Turtles and tortoises as pets
Posted May 11, 2018
you’re looking for a unique, low-cost pet that enjoys a relaxed
lifestyle, a pet turtle or tortoise may be for you.
What is the difference between turtles and tortoises? Most
turtles have webbed feet or flippers and primarily live in water,
while tortoises primarily live on land and do not have webbed feet.
In fact, if you took a tortoise to a body of water, it likely would
not know how to swim.
Whether you are interested in a turtle or a tortoise, Dr. Alice
Blue-McLendon, a clinical associate professor at the Texas A&M
College of Veterinary Medicine & Biomedical Sciences, said
doing your research before getting one as a pet is extremely
Different breeds of turtles and tortoises require a specific
diet and habitat.
Additionally, the adult size of turtles and tortoises vary by
breed. For instance, the sulcata tortoise can easily weigh up to
200 pounds, which may not make it a suitable family pet. Other
breeds are much smaller and can be easily held by supervised
The sulcata tortoise may not be the best option for a pet
(especially since they are capable of out-living humans), but other
tortoises, such as the Hermann’s tortoise and red-footed tortoise,
can make great pets. For turtles, Blue-McLendon recommends the
Be sure to get your pet turtle or tortoise from a reputable
“In almost all circumstances you should not take an animal from
the wild and turn them into a pet,” Blue-McLendon said. “You change
their life forever and potentially decrease their life
No matter the breed you choose, you should consider their adult
maximum size before purchasing a tank and setting up their habitat.
Additionally, doing your research will help you determine the
appropriate temperature, bedding (for tortoises), and amount of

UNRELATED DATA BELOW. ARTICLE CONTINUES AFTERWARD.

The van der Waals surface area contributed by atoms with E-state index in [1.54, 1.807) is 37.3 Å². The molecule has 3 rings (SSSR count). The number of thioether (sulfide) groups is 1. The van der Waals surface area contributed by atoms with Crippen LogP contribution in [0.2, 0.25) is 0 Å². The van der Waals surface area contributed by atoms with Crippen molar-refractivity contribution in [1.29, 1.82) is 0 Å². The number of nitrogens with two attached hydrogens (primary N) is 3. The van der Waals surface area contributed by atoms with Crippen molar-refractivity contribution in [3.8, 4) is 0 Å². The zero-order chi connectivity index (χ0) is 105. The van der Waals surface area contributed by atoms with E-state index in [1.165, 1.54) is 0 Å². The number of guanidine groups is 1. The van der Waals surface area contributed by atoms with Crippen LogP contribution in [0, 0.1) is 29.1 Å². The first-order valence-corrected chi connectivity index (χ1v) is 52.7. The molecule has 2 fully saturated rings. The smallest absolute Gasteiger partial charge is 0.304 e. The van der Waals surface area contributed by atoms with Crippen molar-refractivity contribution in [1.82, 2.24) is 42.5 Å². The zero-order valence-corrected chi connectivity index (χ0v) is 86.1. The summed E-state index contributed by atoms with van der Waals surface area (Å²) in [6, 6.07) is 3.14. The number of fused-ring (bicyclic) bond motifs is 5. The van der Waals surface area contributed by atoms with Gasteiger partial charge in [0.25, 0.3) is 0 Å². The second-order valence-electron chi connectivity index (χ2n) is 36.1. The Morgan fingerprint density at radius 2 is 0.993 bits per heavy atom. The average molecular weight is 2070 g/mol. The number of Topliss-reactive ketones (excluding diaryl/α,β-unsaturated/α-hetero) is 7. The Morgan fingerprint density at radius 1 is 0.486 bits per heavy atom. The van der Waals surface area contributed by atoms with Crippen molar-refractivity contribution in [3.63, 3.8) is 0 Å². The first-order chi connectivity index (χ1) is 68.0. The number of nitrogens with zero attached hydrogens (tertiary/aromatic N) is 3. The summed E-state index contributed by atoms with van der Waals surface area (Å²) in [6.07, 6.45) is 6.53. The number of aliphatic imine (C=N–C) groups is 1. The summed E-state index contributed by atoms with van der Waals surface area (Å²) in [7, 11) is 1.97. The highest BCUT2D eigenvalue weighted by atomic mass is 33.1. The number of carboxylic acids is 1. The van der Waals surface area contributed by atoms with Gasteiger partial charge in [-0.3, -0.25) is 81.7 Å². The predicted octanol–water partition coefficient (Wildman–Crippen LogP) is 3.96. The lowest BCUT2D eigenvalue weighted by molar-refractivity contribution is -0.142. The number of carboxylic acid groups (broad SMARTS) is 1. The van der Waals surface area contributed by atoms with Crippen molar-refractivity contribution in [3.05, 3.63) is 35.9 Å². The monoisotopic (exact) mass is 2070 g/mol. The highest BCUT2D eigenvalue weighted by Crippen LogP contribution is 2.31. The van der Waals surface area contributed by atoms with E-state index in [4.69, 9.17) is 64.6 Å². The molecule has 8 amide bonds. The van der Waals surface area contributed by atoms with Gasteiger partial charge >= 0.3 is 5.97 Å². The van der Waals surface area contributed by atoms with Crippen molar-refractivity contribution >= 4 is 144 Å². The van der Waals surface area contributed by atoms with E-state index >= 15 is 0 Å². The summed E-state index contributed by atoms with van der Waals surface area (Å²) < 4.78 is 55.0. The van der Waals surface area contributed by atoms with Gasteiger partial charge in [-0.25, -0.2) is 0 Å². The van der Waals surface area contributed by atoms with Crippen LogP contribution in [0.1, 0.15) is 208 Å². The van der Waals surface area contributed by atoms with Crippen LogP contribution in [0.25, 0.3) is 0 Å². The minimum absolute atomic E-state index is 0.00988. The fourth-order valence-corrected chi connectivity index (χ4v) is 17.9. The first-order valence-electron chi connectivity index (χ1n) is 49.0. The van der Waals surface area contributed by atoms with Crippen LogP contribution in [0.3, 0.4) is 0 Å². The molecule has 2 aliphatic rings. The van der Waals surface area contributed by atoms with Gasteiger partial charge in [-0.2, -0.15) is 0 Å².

lighting for your turtle or tortoise.
You should also determine through research an appropriate diet
for your breed and the life stage of the turtle or tortoise.
Although some commercial food is conveniently sold at pet stores,
this food may not be nutritionally balanced.
Blue-McLendon recommends primarily feeding your pet turtle or
tortoise leafy greens, since they are herbivores. Some species may
enjoy fruit as a special treat. Additionally, drinking water for
tortoises should be available at all times.
According to the Centers of Disease Control and Prevention
(CDC), nearly all reptiles carry Salmonella, including
turtles and tortoises. Salmonella is a bacteria that can
cause temporary infection in humans, especially in children under 5
years old, elderly adults, pregnant women, and anyone with a
compromised immune system. Therefore, these individuals should
avoid handling turtles and tortoises.
If you are set on getting a turtle or tortoise, the CDC
recommends washing your hands thoroughly after handling your pet.
Additionally, you should disinfect surfaces that your pet touches
and not let your pet come into contact with the kitchen sink or
other areas that might contaminate human food and drinks.
If you want a unique pet, a pet turtle or tortoise may convince
you to come out of your shell. However, be sure you are ready for
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